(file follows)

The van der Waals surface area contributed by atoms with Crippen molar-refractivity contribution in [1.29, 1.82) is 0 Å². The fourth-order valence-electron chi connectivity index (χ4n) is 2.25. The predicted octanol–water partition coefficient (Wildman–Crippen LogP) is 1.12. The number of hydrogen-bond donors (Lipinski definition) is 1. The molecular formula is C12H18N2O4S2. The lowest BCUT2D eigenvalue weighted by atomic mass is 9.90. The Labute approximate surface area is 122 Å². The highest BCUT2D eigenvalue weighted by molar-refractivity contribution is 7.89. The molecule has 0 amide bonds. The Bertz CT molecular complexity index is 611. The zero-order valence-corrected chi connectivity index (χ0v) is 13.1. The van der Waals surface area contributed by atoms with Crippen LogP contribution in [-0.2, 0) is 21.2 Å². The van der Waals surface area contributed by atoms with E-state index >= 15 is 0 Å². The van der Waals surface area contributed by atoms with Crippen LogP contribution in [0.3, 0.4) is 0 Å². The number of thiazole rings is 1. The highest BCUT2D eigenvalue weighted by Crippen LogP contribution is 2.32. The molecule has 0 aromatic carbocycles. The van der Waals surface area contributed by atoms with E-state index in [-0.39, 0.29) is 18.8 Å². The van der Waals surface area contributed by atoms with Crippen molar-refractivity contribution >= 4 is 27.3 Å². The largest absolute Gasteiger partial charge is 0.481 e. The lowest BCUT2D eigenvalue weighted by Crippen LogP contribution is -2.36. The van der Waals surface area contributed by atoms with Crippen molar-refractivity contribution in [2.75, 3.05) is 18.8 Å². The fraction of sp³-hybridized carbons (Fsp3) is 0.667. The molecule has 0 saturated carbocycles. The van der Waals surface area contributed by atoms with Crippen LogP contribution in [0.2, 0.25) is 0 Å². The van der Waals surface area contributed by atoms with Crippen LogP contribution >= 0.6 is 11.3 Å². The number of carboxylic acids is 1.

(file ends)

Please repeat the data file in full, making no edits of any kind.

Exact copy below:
The van der Waals surface area contributed by atoms with Crippen molar-refractivity contribution in [1.29, 1.82) is 0 Å². The fourth-order valence-electron chi connectivity index (χ4n) is 2.25. The predicted octanol–water partition coefficient (Wildman–Crippen LogP) is 1.12. The number of hydrogen-bond donors (Lipinski definition) is 1. The molecular formula is C12H18N2O4S2. The lowest BCUT2D eigenvalue weighted by atomic mass is 9.90. The Labute approximate surface area is 122 Å². The highest BCUT2D eigenvalue weighted by molar-refractivity contribution is 7.89. The molecule has 0 amide bonds. The Bertz CT molecular complexity index is 611. The zero-order valence-corrected chi connectivity index (χ0v) is 13.1. The van der Waals surface area contributed by atoms with Crippen LogP contribution in [-0.2, 0) is 21.2 Å². The van der Waals surface area contributed by atoms with E-state index >= 15 is 0 Å². The van der Waals surface area contributed by atoms with Crippen LogP contribution in [0.3, 0.4) is 0 Å². The number of thiazole rings is 1. The highest BCUT2D eigenvalue weighted by Crippen LogP contribution is 2.32. The molecule has 0 aromatic carbocycles. The van der Waals surface area contributed by atoms with E-state index in [-0.39, 0.29) is 18.8 Å². The van der Waals surface area contributed by atoms with Crippen molar-refractivity contribution >= 4 is 27.3 Å². The largest absolute Gasteiger partial charge is 0.481 e. The lowest BCUT2D eigenvalue weighted by Crippen LogP contribution is -2.36. The van der Waals surface area contributed by atoms with Crippen molar-refractivity contribution in [2.75, 3.05) is 18.8 Å². The fraction of sp³-hybridized carbons (Fsp3) is 0.667. The molecule has 0 saturated carbocycles. The van der Waals surface area contributed by atoms with Crippen LogP contribution in [0.2, 0.25) is 0 Å². The van der Waals surface area contributed by atoms with Crippen LogP contribution >= 0.6 is 11.3 Å². The number of carboxylic acids is 1.